Directed by Daniel Barnz and written by Patrick Tobin, Cake is a tough watch and deals with challenging themes such as grief and pain, though is indubitably, a fascinating picture. Before watching Cake, I saw that the cast consisted of Jennifer Aniston, Anna Kendrick, Sam Worthington and Britt Robertson, so I was rather surprised to learn that the plot of this film was so dark and difficult, considering the past productions these actors have been involved in.
Jennifer Aniston is, of course, famous for her role as Rachel Green in super successful sitcom Friends and it’s easy to appreciate that it is a tricky process to disassociate oneself from such a renowned show and character. Thereafter, it is clear that Aniston is trying to do just that with her performance as Claire and, ultimately, she succeeds in producing a shockingly gripping presentation of a depressed woman. Claire suffers the tragic death of her child and when attending a support group, she becomes engrossed with the story of another member who commits suicide. This captivation leads her to meet the family of the suicide victim who, initially, are cautious around her, though as time passes, they offer a much needed relief from her struggles.
Cake provides a disquieting insight into the troubles of family life following a sudden death, and identifies the potential changes of various relationships as a result. Grief has, undoubtedly been depicted on screen before, but rarely in such a way has it been illuminated as having such a debilitating impact as it has on Claire. Throughout the movie, Claire is in constant pain with serious back problems, and it is quite uncomfortable to watch as she struggles to walk, to sit up straight or stand and she relies on her maid to do practically everything for her. This agony, naturally, leads her to be aggressive and stern, further lessening the happiness she can extract from life, which, in due course, makes her voyage of recovery all the more astounding and moving to experience.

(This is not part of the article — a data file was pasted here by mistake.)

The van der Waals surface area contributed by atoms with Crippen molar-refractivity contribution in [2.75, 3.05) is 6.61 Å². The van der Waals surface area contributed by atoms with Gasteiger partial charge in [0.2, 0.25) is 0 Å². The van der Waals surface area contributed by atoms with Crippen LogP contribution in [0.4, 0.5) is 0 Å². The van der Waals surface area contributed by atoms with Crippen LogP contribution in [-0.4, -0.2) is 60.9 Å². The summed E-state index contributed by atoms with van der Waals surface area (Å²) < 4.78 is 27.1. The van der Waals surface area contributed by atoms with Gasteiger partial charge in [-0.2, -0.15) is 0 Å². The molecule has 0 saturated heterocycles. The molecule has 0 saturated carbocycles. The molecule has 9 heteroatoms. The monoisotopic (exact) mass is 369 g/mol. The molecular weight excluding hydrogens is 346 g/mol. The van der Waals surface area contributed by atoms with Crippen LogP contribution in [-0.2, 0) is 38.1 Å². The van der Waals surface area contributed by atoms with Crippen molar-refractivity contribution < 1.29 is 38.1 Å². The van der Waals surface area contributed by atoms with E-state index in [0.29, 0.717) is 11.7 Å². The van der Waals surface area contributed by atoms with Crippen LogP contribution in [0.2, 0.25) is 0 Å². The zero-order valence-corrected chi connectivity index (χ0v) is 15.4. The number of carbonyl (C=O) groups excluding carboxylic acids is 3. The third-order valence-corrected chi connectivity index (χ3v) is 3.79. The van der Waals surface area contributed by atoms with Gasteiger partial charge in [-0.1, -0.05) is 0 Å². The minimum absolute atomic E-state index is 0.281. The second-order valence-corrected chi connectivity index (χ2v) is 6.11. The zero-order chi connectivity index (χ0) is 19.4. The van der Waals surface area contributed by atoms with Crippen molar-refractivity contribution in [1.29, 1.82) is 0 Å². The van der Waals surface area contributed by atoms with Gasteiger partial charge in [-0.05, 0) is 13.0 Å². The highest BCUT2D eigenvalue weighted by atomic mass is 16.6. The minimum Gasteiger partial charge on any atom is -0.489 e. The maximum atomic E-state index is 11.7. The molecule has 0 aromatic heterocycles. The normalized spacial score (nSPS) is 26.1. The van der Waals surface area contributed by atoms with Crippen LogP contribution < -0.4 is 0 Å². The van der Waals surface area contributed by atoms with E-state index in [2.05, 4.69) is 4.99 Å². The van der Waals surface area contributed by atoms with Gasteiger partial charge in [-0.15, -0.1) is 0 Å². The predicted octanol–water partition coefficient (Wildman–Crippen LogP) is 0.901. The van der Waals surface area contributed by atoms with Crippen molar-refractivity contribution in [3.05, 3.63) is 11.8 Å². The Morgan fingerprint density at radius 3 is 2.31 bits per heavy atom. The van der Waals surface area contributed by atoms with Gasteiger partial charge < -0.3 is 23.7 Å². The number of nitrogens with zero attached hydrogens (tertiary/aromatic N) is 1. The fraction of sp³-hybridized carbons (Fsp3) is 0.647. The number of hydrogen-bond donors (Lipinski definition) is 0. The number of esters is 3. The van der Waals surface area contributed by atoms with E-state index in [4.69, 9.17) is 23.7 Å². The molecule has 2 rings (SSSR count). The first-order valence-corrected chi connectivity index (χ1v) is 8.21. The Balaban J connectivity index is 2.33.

Aniston is outstanding in Cake. To play such a defeated, forlorn character cannot be easy, but she certainly does depict a seriously depressed woman excellently, almost to the extent one may wonder what she did to prepare for this role. How she did not get recognised in the Oscars is a mystery and it surely raises some questions with regard to the possible politics within the academy. This could be the breakthrough that enables Aniston to acquire more serious roles and redefine herself as an actress. In addition, Aniston was involved in the production of Cake, which shows an admirable intent to redistribute her talent, knowledge and wealth into the industry.
She is joined by Anna Kendrick, who plays the suicide victim Nina, and the twenty nine year old provides a pleasing dimension to the film. At the beginning, Nina represents Claire’s obsession with the idea of a happy, normal life, though as the film progresses, she becomes a more sinister, perverse aspect of Claire’s insecurities and taunts her and ridicules her. Cake explores the frailty of the human mind and how distraught it can be after a horrible tragedy. In doing so, it is by no means a light hearted watch, but unquestionably, an important emphasis on this upsetting issue.
Aniston’s performance is the highlight of Cake, and is the breath of fresh air in an otherwise heavy picture. Not afraid to blatantly display depression but at the same time capable of colourfully suggesting hope, Cake is powerful and moving, and is the kind of film that stays with you a couple of days after watching.